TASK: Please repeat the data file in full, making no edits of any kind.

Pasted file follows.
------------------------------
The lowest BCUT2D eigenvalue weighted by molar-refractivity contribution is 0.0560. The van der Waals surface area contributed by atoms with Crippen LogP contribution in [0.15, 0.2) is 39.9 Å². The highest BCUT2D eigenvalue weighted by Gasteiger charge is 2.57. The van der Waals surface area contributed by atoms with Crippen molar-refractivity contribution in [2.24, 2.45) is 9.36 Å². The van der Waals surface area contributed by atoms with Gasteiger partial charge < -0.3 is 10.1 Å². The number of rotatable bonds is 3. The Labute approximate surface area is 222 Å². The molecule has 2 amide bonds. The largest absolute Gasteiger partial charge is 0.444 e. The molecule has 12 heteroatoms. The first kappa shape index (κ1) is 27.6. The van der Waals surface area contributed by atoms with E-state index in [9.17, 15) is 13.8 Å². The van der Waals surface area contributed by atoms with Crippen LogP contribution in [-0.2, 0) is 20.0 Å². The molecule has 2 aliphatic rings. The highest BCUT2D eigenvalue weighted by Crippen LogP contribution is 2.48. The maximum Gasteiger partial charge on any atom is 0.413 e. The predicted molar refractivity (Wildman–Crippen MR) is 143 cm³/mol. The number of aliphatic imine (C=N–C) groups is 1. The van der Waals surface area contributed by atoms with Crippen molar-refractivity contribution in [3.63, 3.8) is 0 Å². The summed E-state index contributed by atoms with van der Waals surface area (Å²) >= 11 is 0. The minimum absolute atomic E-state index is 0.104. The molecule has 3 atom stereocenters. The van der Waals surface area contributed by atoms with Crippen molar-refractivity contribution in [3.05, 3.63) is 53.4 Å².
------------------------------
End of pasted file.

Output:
The lowest BCUT2D eigenvalue weighted by molar-refractivity contribution is 0.0560. The van der Waals surface area contributed by atoms with Crippen LogP contribution in [0.15, 0.2) is 39.9 Å². The highest BCUT2D eigenvalue weighted by Gasteiger charge is 2.57. The van der Waals surface area contributed by atoms with Crippen molar-refractivity contribution in [2.24, 2.45) is 9.36 Å². The van der Waals surface area contributed by atoms with Gasteiger partial charge < -0.3 is 10.1 Å². The number of rotatable bonds is 3. The Labute approximate surface area is 222 Å². The molecule has 2 amide bonds. The largest absolute Gasteiger partial charge is 0.444 e. The molecule has 12 heteroatoms. The first kappa shape index (κ1) is 27.6. The van der Waals surface area contributed by atoms with E-state index in [9.17, 15) is 13.8 Å². The van der Waals surface area contributed by atoms with Crippen LogP contribution in [-0.2, 0) is 20.0 Å². The molecule has 2 aliphatic rings. The highest BCUT2D eigenvalue weighted by Crippen LogP contribution is 2.48. The maximum Gasteiger partial charge on any atom is 0.413 e. The predicted molar refractivity (Wildman–Crippen MR) is 143 cm³/mol. The number of aliphatic imine (C=N–C) groups is 1. The van der Waals surface area contributed by atoms with Crippen molar-refractivity contribution in [3.63, 3.8) is 0 Å². The summed E-state index contributed by atoms with van der Waals surface area (Å²) >= 11 is 0. The minimum absolute atomic E-state index is 0.104. The molecule has 3 atom stereocenters. The van der Waals surface area contributed by atoms with Crippen molar-refractivity contribution in [3.05, 3.63) is 53.4 Å².